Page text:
Evaluation


Strengths

1. Bandura's (1961) study found that children do copy aggression.

2. Many tragedies, such as school shootings, have been linked to TV and video game violence.


Weaknesses:


1. Findings could be because naturally aggressive children watch and play violent games and films rather than the games and films making them aggressive.

2. Many children watch violence but not all children copy it.

3. Watching violent TV and video games can actually lower aggression. This is because it acts as a release for natural aggression.

4. It is difficult to study observational learning because modelling may take place a long time after it has been observed or may never have taken place at all.

5. Cannot explain how first wave of criminals started.

6. Does not explain those who turn to crime without criminal role models.



Violent games and films


Since observational learning of aggression can occur then yes, according to social learning theory, violent video games and films can lead to violent behaviour. It is possible for a child to identify with their favourite characters. If these characters are rewarded for bad behaviour then the child may become motivated to imitate this behaviour. This imitation may lead to aggressive and violent behaviour in children and youths.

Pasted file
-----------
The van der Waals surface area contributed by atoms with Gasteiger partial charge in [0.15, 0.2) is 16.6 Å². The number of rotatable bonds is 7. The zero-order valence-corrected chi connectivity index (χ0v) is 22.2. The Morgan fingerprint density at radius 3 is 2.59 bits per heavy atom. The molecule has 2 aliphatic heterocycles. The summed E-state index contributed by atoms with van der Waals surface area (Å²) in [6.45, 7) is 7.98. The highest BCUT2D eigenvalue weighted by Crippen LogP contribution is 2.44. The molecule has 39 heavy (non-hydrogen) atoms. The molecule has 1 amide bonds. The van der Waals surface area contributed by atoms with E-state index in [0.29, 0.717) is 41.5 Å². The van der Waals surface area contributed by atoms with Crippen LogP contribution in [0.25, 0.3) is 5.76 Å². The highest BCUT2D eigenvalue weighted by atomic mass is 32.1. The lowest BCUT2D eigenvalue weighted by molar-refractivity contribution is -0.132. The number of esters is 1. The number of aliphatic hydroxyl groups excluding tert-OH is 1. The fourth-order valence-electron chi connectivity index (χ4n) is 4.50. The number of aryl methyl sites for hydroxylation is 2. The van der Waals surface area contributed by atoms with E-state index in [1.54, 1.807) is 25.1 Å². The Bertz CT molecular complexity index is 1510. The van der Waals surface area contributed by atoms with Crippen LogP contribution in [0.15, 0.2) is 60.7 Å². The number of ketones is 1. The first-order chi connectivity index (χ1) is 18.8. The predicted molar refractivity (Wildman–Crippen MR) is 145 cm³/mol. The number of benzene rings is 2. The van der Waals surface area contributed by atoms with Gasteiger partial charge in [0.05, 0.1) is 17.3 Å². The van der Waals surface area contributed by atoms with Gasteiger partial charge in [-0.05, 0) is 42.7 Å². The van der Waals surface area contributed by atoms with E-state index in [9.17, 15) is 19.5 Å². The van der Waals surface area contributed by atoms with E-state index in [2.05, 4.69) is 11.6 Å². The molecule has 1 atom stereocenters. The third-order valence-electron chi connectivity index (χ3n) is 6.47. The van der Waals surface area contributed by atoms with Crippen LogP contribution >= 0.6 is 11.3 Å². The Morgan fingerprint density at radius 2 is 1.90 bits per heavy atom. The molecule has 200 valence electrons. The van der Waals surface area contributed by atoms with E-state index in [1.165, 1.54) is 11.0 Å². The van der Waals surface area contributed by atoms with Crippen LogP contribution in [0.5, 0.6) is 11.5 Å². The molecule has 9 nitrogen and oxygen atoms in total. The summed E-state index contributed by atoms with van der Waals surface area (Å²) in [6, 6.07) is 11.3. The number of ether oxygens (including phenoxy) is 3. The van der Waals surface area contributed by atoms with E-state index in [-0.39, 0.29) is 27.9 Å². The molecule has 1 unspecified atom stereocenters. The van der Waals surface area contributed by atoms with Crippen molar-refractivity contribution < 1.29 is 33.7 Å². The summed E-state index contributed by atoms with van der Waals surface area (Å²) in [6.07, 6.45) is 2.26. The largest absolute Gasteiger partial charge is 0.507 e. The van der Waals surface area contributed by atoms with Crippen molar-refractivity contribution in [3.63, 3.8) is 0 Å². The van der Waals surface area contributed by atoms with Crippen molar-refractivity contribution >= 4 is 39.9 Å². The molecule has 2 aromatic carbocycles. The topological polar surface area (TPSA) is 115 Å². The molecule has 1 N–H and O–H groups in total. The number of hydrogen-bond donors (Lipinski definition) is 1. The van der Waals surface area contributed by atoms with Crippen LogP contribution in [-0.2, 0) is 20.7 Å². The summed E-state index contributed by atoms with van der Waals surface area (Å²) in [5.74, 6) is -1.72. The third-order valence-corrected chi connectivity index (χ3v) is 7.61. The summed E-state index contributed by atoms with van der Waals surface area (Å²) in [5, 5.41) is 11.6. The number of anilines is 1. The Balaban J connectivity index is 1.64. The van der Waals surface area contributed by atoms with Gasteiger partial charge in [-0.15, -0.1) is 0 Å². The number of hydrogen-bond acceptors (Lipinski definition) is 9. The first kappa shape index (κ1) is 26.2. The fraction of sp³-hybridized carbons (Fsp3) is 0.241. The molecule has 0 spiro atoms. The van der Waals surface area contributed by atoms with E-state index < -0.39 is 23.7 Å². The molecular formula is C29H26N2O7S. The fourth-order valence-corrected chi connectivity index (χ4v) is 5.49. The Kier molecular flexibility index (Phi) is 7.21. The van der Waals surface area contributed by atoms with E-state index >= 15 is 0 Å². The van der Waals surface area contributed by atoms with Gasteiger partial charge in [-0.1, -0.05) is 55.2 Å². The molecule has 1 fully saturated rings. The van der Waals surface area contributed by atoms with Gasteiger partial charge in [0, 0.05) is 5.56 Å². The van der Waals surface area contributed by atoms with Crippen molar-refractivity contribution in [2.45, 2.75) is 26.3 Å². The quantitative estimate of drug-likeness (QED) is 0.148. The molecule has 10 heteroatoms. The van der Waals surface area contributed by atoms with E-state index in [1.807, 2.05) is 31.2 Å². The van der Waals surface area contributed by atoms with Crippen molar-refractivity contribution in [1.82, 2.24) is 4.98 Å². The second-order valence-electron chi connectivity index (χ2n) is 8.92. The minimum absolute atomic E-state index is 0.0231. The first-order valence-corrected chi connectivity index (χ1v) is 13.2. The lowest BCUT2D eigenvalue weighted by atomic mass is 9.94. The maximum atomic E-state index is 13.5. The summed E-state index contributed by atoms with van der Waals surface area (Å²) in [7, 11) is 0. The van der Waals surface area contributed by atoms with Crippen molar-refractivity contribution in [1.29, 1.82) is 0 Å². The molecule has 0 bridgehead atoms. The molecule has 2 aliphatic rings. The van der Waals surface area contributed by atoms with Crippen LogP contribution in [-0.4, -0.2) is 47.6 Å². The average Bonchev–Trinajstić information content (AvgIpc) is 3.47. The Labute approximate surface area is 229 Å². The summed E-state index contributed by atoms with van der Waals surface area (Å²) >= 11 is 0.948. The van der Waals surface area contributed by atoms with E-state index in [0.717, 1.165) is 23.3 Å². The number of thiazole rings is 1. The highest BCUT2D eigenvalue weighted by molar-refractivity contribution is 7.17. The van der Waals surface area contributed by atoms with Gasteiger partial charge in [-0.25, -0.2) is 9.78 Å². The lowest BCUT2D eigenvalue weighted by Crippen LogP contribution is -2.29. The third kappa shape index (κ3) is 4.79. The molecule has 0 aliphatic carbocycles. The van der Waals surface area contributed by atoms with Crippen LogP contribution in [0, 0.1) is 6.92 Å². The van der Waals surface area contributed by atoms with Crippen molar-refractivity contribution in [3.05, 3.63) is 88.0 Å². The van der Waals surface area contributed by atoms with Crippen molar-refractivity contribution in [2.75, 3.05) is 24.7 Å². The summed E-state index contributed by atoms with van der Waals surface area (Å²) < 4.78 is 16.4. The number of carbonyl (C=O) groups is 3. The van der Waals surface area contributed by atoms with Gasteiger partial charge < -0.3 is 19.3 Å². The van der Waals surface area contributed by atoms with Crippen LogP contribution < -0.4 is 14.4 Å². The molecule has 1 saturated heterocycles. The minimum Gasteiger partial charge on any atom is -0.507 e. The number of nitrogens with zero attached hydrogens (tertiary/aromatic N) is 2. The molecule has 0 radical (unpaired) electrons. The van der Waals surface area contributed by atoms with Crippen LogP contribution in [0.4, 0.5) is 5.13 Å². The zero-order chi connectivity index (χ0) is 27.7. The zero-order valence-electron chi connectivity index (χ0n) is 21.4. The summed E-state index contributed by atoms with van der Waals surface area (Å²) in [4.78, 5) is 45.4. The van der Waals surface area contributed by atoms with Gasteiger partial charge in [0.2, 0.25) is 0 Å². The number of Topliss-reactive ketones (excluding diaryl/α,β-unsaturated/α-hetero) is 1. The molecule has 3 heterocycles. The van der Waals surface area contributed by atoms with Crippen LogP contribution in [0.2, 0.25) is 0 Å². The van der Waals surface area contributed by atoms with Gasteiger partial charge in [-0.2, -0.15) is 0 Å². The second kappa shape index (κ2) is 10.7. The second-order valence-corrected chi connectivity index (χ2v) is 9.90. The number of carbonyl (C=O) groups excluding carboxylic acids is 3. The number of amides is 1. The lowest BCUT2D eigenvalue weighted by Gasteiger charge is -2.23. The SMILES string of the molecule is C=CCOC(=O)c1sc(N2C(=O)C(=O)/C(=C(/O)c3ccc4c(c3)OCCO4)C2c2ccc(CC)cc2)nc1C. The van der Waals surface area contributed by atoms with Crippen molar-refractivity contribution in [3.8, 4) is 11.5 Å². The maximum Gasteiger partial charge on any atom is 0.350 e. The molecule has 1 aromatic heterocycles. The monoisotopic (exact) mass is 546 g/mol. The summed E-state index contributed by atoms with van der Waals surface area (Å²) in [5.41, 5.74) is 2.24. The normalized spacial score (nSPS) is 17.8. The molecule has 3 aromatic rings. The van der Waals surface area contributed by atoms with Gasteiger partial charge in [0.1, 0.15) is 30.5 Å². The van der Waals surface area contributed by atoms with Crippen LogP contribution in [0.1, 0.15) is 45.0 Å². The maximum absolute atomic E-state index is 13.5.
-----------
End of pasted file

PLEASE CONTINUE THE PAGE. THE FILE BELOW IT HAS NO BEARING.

Videos


1. Leading and leaving the London gang world - Karl Lokko

Have a good think about this video. What aspects of social learning theory can you find? How did Karl Lokko reverse the internalisation?




2. Bobo Beatdown - Crashcourse



3. The Brain: a Secret History (Bandura) - BBCFour




Activities


1. Create a mind map for social learning theory and include:


  • All the key terms with an explanation and example of each.

  • All the criticisms and strengths of the theory with an example that relates to criminal behaviour.

2. Create a comic strip of the key terms in order and draw one picture to represent each key term.


3. Create a mnemonic for the key terms in social learning theory.


IDENTIFICATION

OBSERVE

ROLE MODELS

IMITATE

VICARIOUS

DIRECT REINFORCEMENT

INTERNALISATION


4. Does social learning theory suggest criminal behaviour is caused by nature, biology or nurture, environment? Write a paragraph using all the key terms.


5. Research the term self-efficacy and what it means in the context of social learning theory. How might self-efficacy be used to explain criminal behaviour?


6. Use reliable websites and write a case study on an individual where there is evidence that their criminal behaviour was a result of imitating a violent game or film.


Cooper and Mackie (1986)


Here is a link to a very good summary of the study that you can print out for future reference.


Watch this great interview.

Episode 4 - Violent Video Games' Effects on Children




Next, watch this round up of the study.

OCR GCSE Psychology (9-1) - Criminal - Cooper & Mackie



If you want to know more you can visit this site here.


By now you should have a very good understanding of the study. In a way that is helpful to your learning, for example a mindmap, poster, cartoon strip, flash cards, outline the following key features of the Cooper & Mackie study using a suitable diagram/s: the hypothesis, the sample, the method, the independent variable, the dependent variables and a key finding.